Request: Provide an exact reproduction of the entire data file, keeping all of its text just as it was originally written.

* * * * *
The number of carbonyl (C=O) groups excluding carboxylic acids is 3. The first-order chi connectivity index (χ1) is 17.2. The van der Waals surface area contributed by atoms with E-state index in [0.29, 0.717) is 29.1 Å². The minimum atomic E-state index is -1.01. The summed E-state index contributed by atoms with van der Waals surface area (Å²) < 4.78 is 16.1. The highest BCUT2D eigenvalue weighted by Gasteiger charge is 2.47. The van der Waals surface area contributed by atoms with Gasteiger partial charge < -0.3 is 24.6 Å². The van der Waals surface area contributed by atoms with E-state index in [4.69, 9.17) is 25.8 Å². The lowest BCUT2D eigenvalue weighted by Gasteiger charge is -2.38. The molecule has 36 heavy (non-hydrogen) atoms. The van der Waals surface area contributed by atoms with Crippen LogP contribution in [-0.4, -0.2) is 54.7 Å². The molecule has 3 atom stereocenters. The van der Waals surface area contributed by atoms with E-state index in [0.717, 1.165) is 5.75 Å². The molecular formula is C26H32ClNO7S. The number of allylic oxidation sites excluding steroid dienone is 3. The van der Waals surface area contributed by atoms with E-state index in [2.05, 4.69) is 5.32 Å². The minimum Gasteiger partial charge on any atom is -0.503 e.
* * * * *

The number of carbonyl (C=O) groups excluding carboxylic acids is 3. The first-order chi connectivity index (χ1) is 17.2. The van der Waals surface area contributed by atoms with E-state index in [0.29, 0.717) is 29.1 Å². The minimum atomic E-state index is -1.01. The summed E-state index contributed by atoms with van der Waals surface area (Å²) < 4.78 is 16.1. The highest BCUT2D eigenvalue weighted by Gasteiger charge is 2.47. The van der Waals surface area contributed by atoms with Gasteiger partial charge < -0.3 is 24.6 Å². The van der Waals surface area contributed by atoms with E-state index in [4.69, 9.17) is 25.8 Å². The lowest BCUT2D eigenvalue weighted by Gasteiger charge is -2.38. The molecule has 36 heavy (non-hydrogen) atoms. The van der Waals surface area contributed by atoms with Crippen LogP contribution in [-0.4, -0.2) is 54.7 Å². The molecule has 3 atom stereocenters. The van der Waals surface area contributed by atoms with E-state index in [0.717, 1.165) is 5.75 Å². The molecular formula is C26H32ClNO7S. The number of allylic oxidation sites excluding steroid dienone is 3. The van der Waals surface area contributed by atoms with E-state index in [2.05, 4.69) is 5.32 Å². The minimum Gasteiger partial charge on any atom is -0.503 e.